Alcohol: Is It Worth Giving Up For A Month?
Moving into the third day of this month, thousands of people across the country will be two nights into 'GoSober for October' in support of Macmillan Cancer Support. This ritual of abstaining from drinking is replicated with many doing a 'Dry January' to help them recover from an over-zealous Christmas period.
It has been previously thought that small amounts of drinking during the week are not harmful, and can even be beneficial - however, a recent study published in The Lancet has found that 'no alcohol can be considered good for you' given that alcohol can be attributed to 2.8 million deaths a year worldwide, with the majority of these being amongst men.
So given that research has found that 'no alcohol' is good for - just how beneficial is giving up drinking for a month. The answer is actually very. Giving up alcohol, even just for a short period of time has been found to be incredibly beneficial to overall mental and physical health - and at least for that month reduces the risk of 'accidental alcohol-related death'.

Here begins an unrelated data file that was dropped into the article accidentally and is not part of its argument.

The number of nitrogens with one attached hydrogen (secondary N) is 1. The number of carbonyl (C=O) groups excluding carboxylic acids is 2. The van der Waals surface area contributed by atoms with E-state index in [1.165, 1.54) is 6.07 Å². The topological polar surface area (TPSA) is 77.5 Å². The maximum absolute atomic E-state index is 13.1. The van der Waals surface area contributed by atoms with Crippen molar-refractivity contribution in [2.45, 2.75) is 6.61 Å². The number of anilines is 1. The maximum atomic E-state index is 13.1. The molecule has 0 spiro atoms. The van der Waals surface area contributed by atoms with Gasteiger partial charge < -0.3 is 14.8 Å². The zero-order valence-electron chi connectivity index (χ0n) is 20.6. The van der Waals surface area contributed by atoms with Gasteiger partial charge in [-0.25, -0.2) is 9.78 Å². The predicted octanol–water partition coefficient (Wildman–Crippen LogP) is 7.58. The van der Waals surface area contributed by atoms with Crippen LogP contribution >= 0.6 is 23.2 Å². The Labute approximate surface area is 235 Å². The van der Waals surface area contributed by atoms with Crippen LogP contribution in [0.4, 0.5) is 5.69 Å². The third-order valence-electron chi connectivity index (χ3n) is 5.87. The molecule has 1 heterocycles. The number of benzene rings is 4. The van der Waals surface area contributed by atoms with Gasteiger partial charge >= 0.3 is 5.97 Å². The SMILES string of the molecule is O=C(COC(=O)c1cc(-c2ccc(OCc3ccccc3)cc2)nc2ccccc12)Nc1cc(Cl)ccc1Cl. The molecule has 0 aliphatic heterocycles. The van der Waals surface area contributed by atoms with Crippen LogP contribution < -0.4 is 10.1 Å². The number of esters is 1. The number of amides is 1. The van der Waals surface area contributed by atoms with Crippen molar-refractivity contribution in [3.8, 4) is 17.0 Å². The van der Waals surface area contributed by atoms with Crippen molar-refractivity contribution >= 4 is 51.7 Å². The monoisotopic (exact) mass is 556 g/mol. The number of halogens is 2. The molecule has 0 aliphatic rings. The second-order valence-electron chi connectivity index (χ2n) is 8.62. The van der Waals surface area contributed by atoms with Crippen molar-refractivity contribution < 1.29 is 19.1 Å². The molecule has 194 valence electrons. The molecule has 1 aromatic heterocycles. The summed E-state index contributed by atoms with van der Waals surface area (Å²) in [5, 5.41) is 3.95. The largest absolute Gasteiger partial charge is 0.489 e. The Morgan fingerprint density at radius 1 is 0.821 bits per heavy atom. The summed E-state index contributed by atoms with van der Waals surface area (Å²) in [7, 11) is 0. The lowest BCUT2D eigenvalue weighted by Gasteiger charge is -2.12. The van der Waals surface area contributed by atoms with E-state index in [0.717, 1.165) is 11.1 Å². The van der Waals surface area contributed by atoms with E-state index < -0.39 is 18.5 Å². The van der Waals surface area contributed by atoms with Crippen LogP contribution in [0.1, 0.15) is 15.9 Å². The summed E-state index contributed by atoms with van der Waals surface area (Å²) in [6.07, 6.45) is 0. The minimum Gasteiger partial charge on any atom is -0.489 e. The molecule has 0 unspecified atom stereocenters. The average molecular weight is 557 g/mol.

Furthermore, in a recent study published by the BBC, medics found that patients who had given alcohol up for a month had; improved liver function, lower blood pressure, less trouble getting to sleep and many even felt their mental health had improved. In one case a patient said the 'felt like a different person'.
Clearly, people enjoy drinking, with over a third of the world's population suggesting they drink weekly, and many would never consider giving it up permanently - particularly with Christmas just about on the horizon. But being more responsible with drinking is certainly beneficial for your health, and even taking an extended period of time away from alcohol can 'make you feel like a different person'.
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